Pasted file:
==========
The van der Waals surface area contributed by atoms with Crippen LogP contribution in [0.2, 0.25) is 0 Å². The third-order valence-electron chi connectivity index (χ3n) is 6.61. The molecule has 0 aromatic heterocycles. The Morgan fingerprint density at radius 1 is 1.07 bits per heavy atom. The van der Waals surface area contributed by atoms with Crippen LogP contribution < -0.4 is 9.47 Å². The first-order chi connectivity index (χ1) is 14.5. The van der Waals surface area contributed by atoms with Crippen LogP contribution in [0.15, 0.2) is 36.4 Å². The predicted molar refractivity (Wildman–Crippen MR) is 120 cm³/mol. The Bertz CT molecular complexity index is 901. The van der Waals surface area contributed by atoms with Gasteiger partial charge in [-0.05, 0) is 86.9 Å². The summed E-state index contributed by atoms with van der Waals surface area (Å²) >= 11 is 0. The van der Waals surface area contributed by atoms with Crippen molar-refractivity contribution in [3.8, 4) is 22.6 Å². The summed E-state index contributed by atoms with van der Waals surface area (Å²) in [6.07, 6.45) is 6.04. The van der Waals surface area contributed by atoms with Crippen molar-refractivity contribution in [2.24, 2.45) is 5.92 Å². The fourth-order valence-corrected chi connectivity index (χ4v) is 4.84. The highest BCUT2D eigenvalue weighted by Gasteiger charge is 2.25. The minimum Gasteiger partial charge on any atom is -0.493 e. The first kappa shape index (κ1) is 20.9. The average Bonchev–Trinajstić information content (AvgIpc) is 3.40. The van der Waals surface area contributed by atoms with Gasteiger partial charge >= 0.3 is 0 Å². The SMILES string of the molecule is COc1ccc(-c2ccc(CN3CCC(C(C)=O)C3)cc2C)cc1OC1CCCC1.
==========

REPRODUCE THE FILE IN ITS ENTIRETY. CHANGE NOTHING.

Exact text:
The van der Waals surface area contributed by atoms with Crippen LogP contribution in [0.2, 0.25) is 0 Å². The third-order valence-electron chi connectivity index (χ3n) is 6.61. The molecule has 0 aromatic heterocycles. The Morgan fingerprint density at radius 1 is 1.07 bits per heavy atom. The van der Waals surface area contributed by atoms with Crippen LogP contribution < -0.4 is 9.47 Å². The first-order chi connectivity index (χ1) is 14.5. The van der Waals surface area contributed by atoms with Crippen LogP contribution in [0.15, 0.2) is 36.4 Å². The predicted molar refractivity (Wildman–Crippen MR) is 120 cm³/mol. The Bertz CT molecular complexity index is 901. The van der Waals surface area contributed by atoms with Gasteiger partial charge in [-0.05, 0) is 86.9 Å². The summed E-state index contributed by atoms with van der Waals surface area (Å²) >= 11 is 0. The van der Waals surface area contributed by atoms with Crippen molar-refractivity contribution in [3.8, 4) is 22.6 Å². The summed E-state index contributed by atoms with van der Waals surface area (Å²) in [6.07, 6.45) is 6.04. The van der Waals surface area contributed by atoms with Crippen molar-refractivity contribution in [2.24, 2.45) is 5.92 Å². The fourth-order valence-corrected chi connectivity index (χ4v) is 4.84. The highest BCUT2D eigenvalue weighted by Gasteiger charge is 2.25. The minimum Gasteiger partial charge on any atom is -0.493 e. The first kappa shape index (κ1) is 20.9. The average Bonchev–Trinajstić information content (AvgIpc) is 3.40. The van der Waals surface area contributed by atoms with Gasteiger partial charge >= 0.3 is 0 Å². The SMILES string of the molecule is COc1ccc(-c2ccc(CN3CCC(C(C)=O)C3)cc2C)cc1OC1CCCC1.